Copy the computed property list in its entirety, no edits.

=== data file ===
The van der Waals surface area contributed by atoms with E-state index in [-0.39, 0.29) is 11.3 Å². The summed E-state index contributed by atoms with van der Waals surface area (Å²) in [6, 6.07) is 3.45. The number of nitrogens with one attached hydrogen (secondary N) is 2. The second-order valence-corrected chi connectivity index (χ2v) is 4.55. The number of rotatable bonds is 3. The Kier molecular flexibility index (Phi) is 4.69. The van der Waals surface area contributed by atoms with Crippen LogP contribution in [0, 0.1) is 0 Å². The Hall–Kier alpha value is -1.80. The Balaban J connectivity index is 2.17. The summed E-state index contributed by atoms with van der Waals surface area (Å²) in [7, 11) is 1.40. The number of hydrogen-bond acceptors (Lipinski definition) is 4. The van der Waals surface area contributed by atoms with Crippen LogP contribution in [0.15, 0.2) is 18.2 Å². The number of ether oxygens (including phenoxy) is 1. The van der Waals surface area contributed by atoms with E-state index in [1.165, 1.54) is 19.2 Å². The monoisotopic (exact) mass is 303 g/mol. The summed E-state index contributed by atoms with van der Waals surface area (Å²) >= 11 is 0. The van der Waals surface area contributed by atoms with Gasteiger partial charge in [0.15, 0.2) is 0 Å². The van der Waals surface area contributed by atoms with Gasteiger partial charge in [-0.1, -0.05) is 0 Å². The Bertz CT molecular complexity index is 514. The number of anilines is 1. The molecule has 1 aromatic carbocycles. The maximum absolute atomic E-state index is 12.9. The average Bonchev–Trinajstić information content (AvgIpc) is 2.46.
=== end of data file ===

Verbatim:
The van der Waals surface area contributed by atoms with E-state index in [-0.39, 0.29) is 11.3 Å². The summed E-state index contributed by atoms with van der Waals surface area (Å²) in [6, 6.07) is 3.45. The number of nitrogens with one attached hydrogen (secondary N) is 2. The second-order valence-corrected chi connectivity index (χ2v) is 4.55. The number of rotatable bonds is 3. The Kier molecular flexibility index (Phi) is 4.69. The van der Waals surface area contributed by atoms with Crippen LogP contribution in [0, 0.1) is 0 Å². The Hall–Kier alpha value is -1.80. The Balaban J connectivity index is 2.17. The summed E-state index contributed by atoms with van der Waals surface area (Å²) in [7, 11) is 1.40. The number of hydrogen-bond acceptors (Lipinski definition) is 4. The van der Waals surface area contributed by atoms with Crippen LogP contribution in [0.15, 0.2) is 18.2 Å². The number of ether oxygens (including phenoxy) is 1. The van der Waals surface area contributed by atoms with E-state index in [1.165, 1.54) is 19.2 Å². The monoisotopic (exact) mass is 303 g/mol. The summed E-state index contributed by atoms with van der Waals surface area (Å²) >= 11 is 0. The van der Waals surface area contributed by atoms with Gasteiger partial charge in [0.15, 0.2) is 0 Å². The van der Waals surface area contributed by atoms with Gasteiger partial charge in [-0.1, -0.05) is 0 Å². The Bertz CT molecular complexity index is 514. The number of anilines is 1. The molecule has 1 aromatic carbocycles. The maximum absolute atomic E-state index is 12.9. The average Bonchev–Trinajstić information content (AvgIpc) is 2.46.